posted 01-28-2002 09:17 PM ET (US)
Thanks for the advise. I am still leaning towards purchasing a 17 montauk. I have looked at other flats boats and some of them draft 8 inches and more. The Montauk is more versatile and only drafts a little more.
posted 01-29-2002 01:04 AM ET (US)
Coachal- I have fished Flamingo to Marco extensively for the past 3 years from my 1984 17 SuperSport. A fully loaded 17 needs 12" to float cleanly, without bumping bottom in a lite chop. This is what most 16-17' craft need, except jon boats and specialty skiffs such as Hells Bay, Mirage HPX, etc.
The real issue here is mobility, how are you gonna get within casting range without spooking your targets? Forget wading in this area, you will need wind/current, a push pole or an electic motor to put you on the fish. This brings up the biggest drawback to the 17' in skinny water-hull slap. The bow of a classic 17 makes a lot of noise moving against the current or wind due to its cathedral design. To truly sneak up on wary fish, you must either drift down wind/current,if possible, or, go stern first, which can also be noisy if the wind/current is strong enough. Also, going stern first creates a greater pressure wave which I belive spooks as many fish as does hull slap. This same noise factor is a problem when you anchor/stake up. In all fairness, most other small boats suffer from varying levels of hull noise, bang your fist on the bow below the gunnels and you'll understand why. Overcoming this problem is why $30,000 16' boats actually do exist.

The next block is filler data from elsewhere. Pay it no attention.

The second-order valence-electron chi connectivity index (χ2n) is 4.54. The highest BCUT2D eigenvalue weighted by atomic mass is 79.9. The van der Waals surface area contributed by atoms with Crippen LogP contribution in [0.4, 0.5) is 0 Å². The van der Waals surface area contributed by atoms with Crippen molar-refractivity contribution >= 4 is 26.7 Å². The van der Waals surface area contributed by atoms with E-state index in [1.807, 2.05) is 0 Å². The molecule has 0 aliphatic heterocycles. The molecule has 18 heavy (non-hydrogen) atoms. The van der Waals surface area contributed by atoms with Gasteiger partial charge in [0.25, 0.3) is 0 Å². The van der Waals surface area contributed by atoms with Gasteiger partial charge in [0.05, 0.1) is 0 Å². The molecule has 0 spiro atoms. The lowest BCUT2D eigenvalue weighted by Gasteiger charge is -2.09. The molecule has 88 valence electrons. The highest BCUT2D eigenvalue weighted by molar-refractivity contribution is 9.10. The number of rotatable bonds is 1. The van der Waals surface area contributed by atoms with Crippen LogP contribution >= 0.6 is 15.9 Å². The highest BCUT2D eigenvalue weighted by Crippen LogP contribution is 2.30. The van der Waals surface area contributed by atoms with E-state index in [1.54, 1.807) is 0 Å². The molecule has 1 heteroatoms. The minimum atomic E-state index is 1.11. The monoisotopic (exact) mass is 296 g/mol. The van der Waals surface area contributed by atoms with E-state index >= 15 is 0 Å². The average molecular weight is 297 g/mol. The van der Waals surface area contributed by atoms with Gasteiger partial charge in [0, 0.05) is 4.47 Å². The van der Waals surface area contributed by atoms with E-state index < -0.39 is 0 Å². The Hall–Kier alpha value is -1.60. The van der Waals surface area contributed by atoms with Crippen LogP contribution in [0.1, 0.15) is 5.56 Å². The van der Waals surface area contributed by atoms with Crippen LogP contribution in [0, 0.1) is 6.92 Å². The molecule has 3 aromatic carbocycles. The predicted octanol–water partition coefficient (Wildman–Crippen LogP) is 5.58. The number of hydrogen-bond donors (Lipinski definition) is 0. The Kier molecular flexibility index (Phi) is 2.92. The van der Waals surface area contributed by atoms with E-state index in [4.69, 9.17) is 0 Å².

This is the greatest limitation in using a classic 17 on the flats, if you can live with it or work around it, then also picture this: 3 weeks ago my Whaler was flyfishing the remote backside of Hells Bay in 18" of water. This past weekend, my Whaler was 20 miles off Port Everglades, runnin & gunnin the Stream at 5000 rpm on a shirtless & shorts sunny, warm January day. (description enclosed for our Northern friends) Come to think of it, I didnt see a single Hewes,Action Craft, Egret, etc out there all day. This is why I continue to run a Whaler, it will go where you wanna go.
posted 01-29-2002 09:55 AM ET (US)
I don't boat in Florida, but I do boat the Barnegat Bay in New Jersey. My Montauk gets me into the clam beds with no problem, and like Bobber states, the Montauk can operate beautifully well off shore. Here we are out in the Atlantic, instead of the Gulf, but the results are the same. Stick with the Whaler.